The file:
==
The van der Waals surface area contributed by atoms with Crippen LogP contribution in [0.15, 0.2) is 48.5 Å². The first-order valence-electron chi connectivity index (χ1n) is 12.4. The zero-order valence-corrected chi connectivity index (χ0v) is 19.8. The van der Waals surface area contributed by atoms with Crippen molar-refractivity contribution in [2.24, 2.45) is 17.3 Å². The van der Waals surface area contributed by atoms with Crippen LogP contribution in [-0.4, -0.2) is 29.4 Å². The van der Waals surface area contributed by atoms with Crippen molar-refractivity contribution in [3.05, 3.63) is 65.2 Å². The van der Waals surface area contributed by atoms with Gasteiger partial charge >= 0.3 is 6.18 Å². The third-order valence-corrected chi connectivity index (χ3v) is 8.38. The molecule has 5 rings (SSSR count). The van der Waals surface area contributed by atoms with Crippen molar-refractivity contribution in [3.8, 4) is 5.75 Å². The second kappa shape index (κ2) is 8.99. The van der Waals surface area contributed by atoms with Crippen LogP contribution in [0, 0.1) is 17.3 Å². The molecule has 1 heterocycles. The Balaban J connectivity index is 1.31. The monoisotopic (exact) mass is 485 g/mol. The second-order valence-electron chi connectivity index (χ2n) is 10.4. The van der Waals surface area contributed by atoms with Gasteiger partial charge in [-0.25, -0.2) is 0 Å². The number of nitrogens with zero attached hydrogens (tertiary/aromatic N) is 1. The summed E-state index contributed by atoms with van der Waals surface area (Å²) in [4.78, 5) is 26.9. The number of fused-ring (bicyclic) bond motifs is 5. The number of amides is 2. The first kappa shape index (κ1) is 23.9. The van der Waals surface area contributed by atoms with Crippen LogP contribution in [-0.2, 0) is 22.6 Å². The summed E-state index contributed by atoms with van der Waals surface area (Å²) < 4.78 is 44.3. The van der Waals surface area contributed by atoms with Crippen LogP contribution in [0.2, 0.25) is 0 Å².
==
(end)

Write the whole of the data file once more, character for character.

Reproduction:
The van der Waals surface area contributed by atoms with Crippen LogP contribution in [0.15, 0.2) is 48.5 Å². The first-order valence-electron chi connectivity index (χ1n) is 12.4. The zero-order valence-corrected chi connectivity index (χ0v) is 19.8. The van der Waals surface area contributed by atoms with Crippen molar-refractivity contribution in [2.24, 2.45) is 17.3 Å². The van der Waals surface area contributed by atoms with Crippen LogP contribution in [-0.4, -0.2) is 29.4 Å². The van der Waals surface area contributed by atoms with Crippen molar-refractivity contribution in [3.05, 3.63) is 65.2 Å². The van der Waals surface area contributed by atoms with Gasteiger partial charge >= 0.3 is 6.18 Å². The third-order valence-corrected chi connectivity index (χ3v) is 8.38. The molecule has 5 rings (SSSR count). The van der Waals surface area contributed by atoms with Crippen molar-refractivity contribution in [3.8, 4) is 5.75 Å². The second kappa shape index (κ2) is 8.99. The van der Waals surface area contributed by atoms with Crippen LogP contribution in [0, 0.1) is 17.3 Å². The molecule has 1 heterocycles. The Balaban J connectivity index is 1.31. The monoisotopic (exact) mass is 485 g/mol. The second-order valence-electron chi connectivity index (χ2n) is 10.4. The van der Waals surface area contributed by atoms with Gasteiger partial charge in [-0.25, -0.2) is 0 Å². The number of nitrogens with zero attached hydrogens (tertiary/aromatic N) is 1. The summed E-state index contributed by atoms with van der Waals surface area (Å²) in [4.78, 5) is 26.9. The number of fused-ring (bicyclic) bond motifs is 5. The number of amides is 2. The first kappa shape index (κ1) is 23.9. The van der Waals surface area contributed by atoms with Crippen LogP contribution in [-0.2, 0) is 22.6 Å². The summed E-state index contributed by atoms with van der Waals surface area (Å²) < 4.78 is 44.3. The van der Waals surface area contributed by atoms with Crippen LogP contribution in [0.2, 0.25) is 0 Å².